On a personal level I have many friends and associates who have bombarded me with queries at the uber low 3.99% 10 year mortgage offerings and ask "why not?" 

You have to believe sales will see a boost in the last half of March as housing lust pulls in the remaining holdouts to buy at the top of the market. But the media warning signs still shout 'DANGER' to all who wish to see them. 

Even today CBC is reporting on a TD bank report which says:
"Overvalued housing markets in several Canadian cities and high household debt poses a clear and present danger... The report flags Vancouver as the market with the greatest risk of a housing price correction."
And yet how many selectively block out these messages? 

More significantly, how bizarre is it to watch one arm of TD bank actively encourage Canadians to plunge themselves into what could become one of the worst financial decision of their lifetimes while another cries out about the danger of doing that very thing? 

Says the TD economist:
"all cities are at risk when interest rates eventually rise from their present 'exceedingly' low levels. Household debt growth over the past decade has been fuelled not as much by credit card borrowing but largely by loans secured by real estate, in particular home equity lines of credit. The ratio of debt-to-personal disposable income, which is now above 150% is likely to reach by late next year the 160% peak experienced in the U.S. and the U.K. before their real estate corrections occurred."
When rates do return to more normal levels, higher by two to three percentage points than they are now, TD estimates more than one million Canadian households, or about 10% of those that currently have debt, will have to devote 40% or more of their income to making their monthly debt payments. 

The Bank of Canada calls that a level that puts households in a financially vulnerable position. 

In Vancouver, the situation will be far, far more dire. 

Thus I content myself with reminding those who will listen... don't be seduced. 

Meanwhile the banks look for a mea non-culpa. TD says an acceptable way to manage the current situation is not for banks to agree to lend less.
“To do so would be collusion, and it is illegal.”
Instead TD is calling for several options to head off further growth in household debt. 

The first is to ask the federal government to shorten the maximum amortization on mortgages from 30 years to 25. TD also believes the feds should also raise the minimum down payment for a mortgage from 5% to 7%. 

Both moves are long overdue but clearly the Conservatives have been waiting until public consensus is on their side before making such a move. 

The fact of the matter, though, is that it is too late.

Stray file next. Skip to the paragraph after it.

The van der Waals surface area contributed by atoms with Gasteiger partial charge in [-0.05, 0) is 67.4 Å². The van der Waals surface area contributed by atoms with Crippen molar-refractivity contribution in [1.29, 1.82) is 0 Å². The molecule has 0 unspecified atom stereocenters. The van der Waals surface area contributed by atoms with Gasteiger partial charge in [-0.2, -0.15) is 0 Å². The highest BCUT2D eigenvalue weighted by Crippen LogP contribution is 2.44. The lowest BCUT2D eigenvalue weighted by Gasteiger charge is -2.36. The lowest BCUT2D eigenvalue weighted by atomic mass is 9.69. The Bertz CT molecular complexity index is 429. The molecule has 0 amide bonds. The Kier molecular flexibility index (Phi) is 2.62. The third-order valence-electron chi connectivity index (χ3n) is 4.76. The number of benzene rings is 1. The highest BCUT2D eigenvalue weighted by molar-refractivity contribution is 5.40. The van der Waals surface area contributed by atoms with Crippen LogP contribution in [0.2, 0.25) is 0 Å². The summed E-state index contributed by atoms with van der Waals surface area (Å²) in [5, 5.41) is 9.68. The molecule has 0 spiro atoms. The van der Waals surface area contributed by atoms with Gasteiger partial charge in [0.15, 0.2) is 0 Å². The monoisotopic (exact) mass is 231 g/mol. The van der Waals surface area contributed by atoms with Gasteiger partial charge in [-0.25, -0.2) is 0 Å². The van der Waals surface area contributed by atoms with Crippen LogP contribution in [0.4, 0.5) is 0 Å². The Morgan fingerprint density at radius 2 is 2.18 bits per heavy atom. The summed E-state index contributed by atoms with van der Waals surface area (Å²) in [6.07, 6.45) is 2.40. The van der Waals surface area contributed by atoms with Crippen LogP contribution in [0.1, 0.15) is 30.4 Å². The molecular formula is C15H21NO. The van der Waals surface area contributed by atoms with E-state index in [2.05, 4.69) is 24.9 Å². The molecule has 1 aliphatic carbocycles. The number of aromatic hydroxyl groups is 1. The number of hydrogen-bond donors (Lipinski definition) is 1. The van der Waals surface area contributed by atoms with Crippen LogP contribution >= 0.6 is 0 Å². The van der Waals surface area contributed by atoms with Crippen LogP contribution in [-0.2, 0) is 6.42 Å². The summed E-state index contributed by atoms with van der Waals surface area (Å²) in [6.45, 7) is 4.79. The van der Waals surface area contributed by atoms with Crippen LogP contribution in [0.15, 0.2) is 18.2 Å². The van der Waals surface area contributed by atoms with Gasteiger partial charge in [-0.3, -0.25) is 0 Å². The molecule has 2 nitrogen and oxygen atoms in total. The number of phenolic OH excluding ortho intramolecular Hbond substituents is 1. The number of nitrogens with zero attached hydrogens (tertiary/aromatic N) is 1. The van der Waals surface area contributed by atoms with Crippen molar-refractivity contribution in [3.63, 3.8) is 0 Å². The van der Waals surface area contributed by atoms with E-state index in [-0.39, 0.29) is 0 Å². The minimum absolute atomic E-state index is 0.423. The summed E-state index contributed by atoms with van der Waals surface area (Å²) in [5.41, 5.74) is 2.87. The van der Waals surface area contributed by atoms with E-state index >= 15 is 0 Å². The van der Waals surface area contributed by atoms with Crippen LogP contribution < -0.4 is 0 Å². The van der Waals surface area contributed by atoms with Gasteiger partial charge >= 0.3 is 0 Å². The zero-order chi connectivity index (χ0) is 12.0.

The damage has been done. Canadians have pigged out on debt and a giant segment of our society is going to get crushed when the tide turns. 

Queen’s University prof Louis Gagnon says we could have a housing panic if the borrowing does not stop.
“It would be a classic case of everybody dropping their asset at the same time just to make ends meet.”
Meanwhile a new research paper from Pacifica Partners concludes.
“Our outlook on Canadian real-estate remains negative and we believe Canadian housing will begin an extended contraction phase.”
The above mentioned changes should be made to Canadian mortgage rules but this is closing the barn door after the horse has already run away.

Curiously TD is suggesting that banks be required to stress test credit applicants who apply for home equity lines of credit to demonstrate their ability to pay it off in 20 years.

They are also suggesting that banks should be required to impose a sort of stress test on borrowers in order to qualify for a mortgage, a test that would require borrowers to demonstrate to handle interest rates in the order of 5.5%.

How much do you want to bet the banks would be doing this already if CMHC weren't guaranteeing Canadian home mortgages?

This is your greatest indication of the 'clear and present danger' the housing bubble is about to force on our country.

Banks aren't properly vetting mortgage applicants. Banks HAVE been lending out money to people who can't pay it back.

TD Bank says that:
"Implementing all these measures gradually would be sensible for the long-term, and not just in the current environment.”
Agreed, but it doesn't defuse the ticking time bomb we currently face. 

We do face a clear and present danger... and that danger looms larger than most people realize.


Click 'comments' below to contribute to this post.
Please read disclaimer at bottom of blog.